“They came up with an idea yesterday, then they changed it today, and maybe will change it again tomorrow,” said He, the worker. “You never understand what Foxconn is trying to do.”
Foxconn executives said they were rushing to respond to the ever-changing government demands. “The problem is that we kept running into issues where we don’t have jurisdiction,” said one.
The executive added that thousands of workers were transferred to quarantine facilities on the demand of local authorities, which then failed to keep the quarantined supplied with food. According to the executive, Foxconn offered to take some of the staff back, but then struggled to supply food in time itself.
The remuneration hiccup that sparked the riot also appears to have been caused by miscommunication between the company and local authorities.
“Many local civil servants like me are not familiar with Foxconn’s remuneration, so technically, we could not promise wages or bonuses,” said an official in Pingdingshan who helped hire local workers for Foxconn. “However, some still offered false promises.”
Such problems are a déjà-vu. Over Foxconn’s 20-year history of manufacturing for Apple in China, activists have accused the company of labour rights violations time and again.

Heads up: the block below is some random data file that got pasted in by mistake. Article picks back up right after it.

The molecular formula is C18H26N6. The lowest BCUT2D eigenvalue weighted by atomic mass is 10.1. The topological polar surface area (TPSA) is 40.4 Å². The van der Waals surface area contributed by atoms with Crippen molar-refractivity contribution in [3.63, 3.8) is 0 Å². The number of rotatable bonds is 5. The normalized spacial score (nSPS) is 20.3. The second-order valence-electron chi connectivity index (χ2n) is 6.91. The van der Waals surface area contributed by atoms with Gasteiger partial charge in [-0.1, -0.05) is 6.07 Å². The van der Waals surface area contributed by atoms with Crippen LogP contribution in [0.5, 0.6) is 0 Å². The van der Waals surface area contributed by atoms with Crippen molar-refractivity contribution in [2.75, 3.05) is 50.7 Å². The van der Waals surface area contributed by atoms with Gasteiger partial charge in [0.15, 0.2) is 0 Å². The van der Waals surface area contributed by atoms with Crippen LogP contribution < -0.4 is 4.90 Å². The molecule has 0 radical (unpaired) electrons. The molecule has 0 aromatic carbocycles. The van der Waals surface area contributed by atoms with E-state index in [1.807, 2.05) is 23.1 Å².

One of the most frequent problems has been the use of student interns recruited by the government like normal workers. Complaints about underpaying workers frequently occurred after job brokers promised terms Foxconn did not confirm. Some past instances of worker unrest occurred in accommodation on the factory campus but managed by outside contractors.
Foxconn’s heavy reliance on local government, brokers and subcontractors itself started in reaction to the company’s worst disaster: after a wave of suicides among workers in its then largest plant in Shenzhen in 2010 triggered global scrutiny, management tried to tweak its factory town model.
One conclusion was that it would no longer own and manage all facilities itself. Foxconn founder Terry Gou at the time also pledged to replace many workers with robots, and demanded that customers should shoulder a larger part of the financial burden needed to keep an increasingly demanding workforce happy.
However the only big change made was shifting production inland, where wages are still lower than in China’s more developed coastal provinces.
But the Zhengzhou pandemonium indicates that even this set-up is unsustainable. Foxconn chair Young Liu told investors this month that the expansion of manufacturing outside China was driven by geopolitics rather than the zero-Covid policy. But industry insiders said the factory turmoil was set to accelerate Apple’s efforts to diversify its supply chain.
Although Foxconn and its smaller peers have set up factories in Vietnam, Indonesia and India, that capacity is tiny compared with China.
“We are probably just at a 10 to 15 per cent completion rate if we are expecting south-east Asia and India capacity to be on par with China,” said Patrick Chen, head of research at CLSA in Taiwan.
“It will be very difficult to ramp this up, but now Apple has a stronger incentive,” said a senior executive at a rival iPhone assembler. “The lesson from this has to be that sourcing must be more spread out.”
Reporting by Kathrin Hille in Taipei, Nian Liu and Ryan McMorrow in Beijing, Qianer Liu and Gloria Li in Hong Kong